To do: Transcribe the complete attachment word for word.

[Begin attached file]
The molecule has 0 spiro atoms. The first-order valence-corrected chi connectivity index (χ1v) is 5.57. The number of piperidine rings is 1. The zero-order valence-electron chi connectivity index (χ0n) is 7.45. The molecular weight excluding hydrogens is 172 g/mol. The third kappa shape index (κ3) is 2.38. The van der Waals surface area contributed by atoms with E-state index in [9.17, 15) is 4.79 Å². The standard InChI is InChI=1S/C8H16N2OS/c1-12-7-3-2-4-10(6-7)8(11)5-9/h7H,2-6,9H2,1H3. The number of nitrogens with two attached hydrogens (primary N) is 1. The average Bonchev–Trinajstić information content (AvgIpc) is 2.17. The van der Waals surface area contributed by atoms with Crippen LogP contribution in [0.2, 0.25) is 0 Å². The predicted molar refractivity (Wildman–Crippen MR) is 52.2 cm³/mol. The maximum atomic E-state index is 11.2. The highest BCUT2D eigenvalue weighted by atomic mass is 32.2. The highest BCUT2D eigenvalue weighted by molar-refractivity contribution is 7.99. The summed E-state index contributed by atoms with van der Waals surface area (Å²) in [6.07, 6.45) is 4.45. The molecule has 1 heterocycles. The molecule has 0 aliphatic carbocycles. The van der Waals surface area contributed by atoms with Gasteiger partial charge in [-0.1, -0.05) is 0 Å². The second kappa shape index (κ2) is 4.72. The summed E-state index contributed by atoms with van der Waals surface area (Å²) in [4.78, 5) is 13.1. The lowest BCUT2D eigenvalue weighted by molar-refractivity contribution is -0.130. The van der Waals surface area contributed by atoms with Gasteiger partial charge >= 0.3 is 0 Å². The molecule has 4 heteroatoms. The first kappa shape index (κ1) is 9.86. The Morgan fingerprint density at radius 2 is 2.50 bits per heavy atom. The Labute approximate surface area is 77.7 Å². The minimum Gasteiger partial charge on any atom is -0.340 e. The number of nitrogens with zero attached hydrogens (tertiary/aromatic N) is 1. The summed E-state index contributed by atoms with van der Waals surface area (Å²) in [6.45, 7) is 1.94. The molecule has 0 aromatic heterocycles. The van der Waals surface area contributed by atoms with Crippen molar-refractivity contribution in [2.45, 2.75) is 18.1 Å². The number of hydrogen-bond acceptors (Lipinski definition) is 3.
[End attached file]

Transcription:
The molecule has 0 spiro atoms. The first-order valence-corrected chi connectivity index (χ1v) is 5.57. The number of piperidine rings is 1. The zero-order valence-electron chi connectivity index (χ0n) is 7.45. The molecular weight excluding hydrogens is 172 g/mol. The third kappa shape index (κ3) is 2.38. The van der Waals surface area contributed by atoms with E-state index in [9.17, 15) is 4.79 Å². The standard InChI is InChI=1S/C8H16N2OS/c1-12-7-3-2-4-10(6-7)8(11)5-9/h7H,2-6,9H2,1H3. The number of nitrogens with two attached hydrogens (primary N) is 1. The average Bonchev–Trinajstić information content (AvgIpc) is 2.17. The van der Waals surface area contributed by atoms with Crippen LogP contribution in [0.2, 0.25) is 0 Å². The predicted molar refractivity (Wildman–Crippen MR) is 52.2 cm³/mol. The maximum atomic E-state index is 11.2. The highest BCUT2D eigenvalue weighted by atomic mass is 32.2. The highest BCUT2D eigenvalue weighted by molar-refractivity contribution is 7.99. The summed E-state index contributed by atoms with van der Waals surface area (Å²) in [6.07, 6.45) is 4.45. The molecule has 1 heterocycles. The molecule has 0 aliphatic carbocycles. The van der Waals surface area contributed by atoms with Gasteiger partial charge in [-0.1, -0.05) is 0 Å². The second kappa shape index (κ2) is 4.72. The summed E-state index contributed by atoms with van der Waals surface area (Å²) in [4.78, 5) is 13.1. The lowest BCUT2D eigenvalue weighted by molar-refractivity contribution is -0.130. The van der Waals surface area contributed by atoms with Gasteiger partial charge >= 0.3 is 0 Å². The molecule has 4 heteroatoms. The first kappa shape index (κ1) is 9.86. The Morgan fingerprint density at radius 2 is 2.50 bits per heavy atom. The Labute approximate surface area is 77.7 Å². The minimum Gasteiger partial charge on any atom is -0.340 e. The number of nitrogens with zero attached hydrogens (tertiary/aromatic N) is 1. The summed E-state index contributed by atoms with van der Waals surface area (Å²) in [6.45, 7) is 1.94. The molecule has 0 aromatic heterocycles. The van der Waals surface area contributed by atoms with Crippen molar-refractivity contribution in [2.45, 2.75) is 18.1 Å². The number of hydrogen-bond acceptors (Lipinski definition) is 3.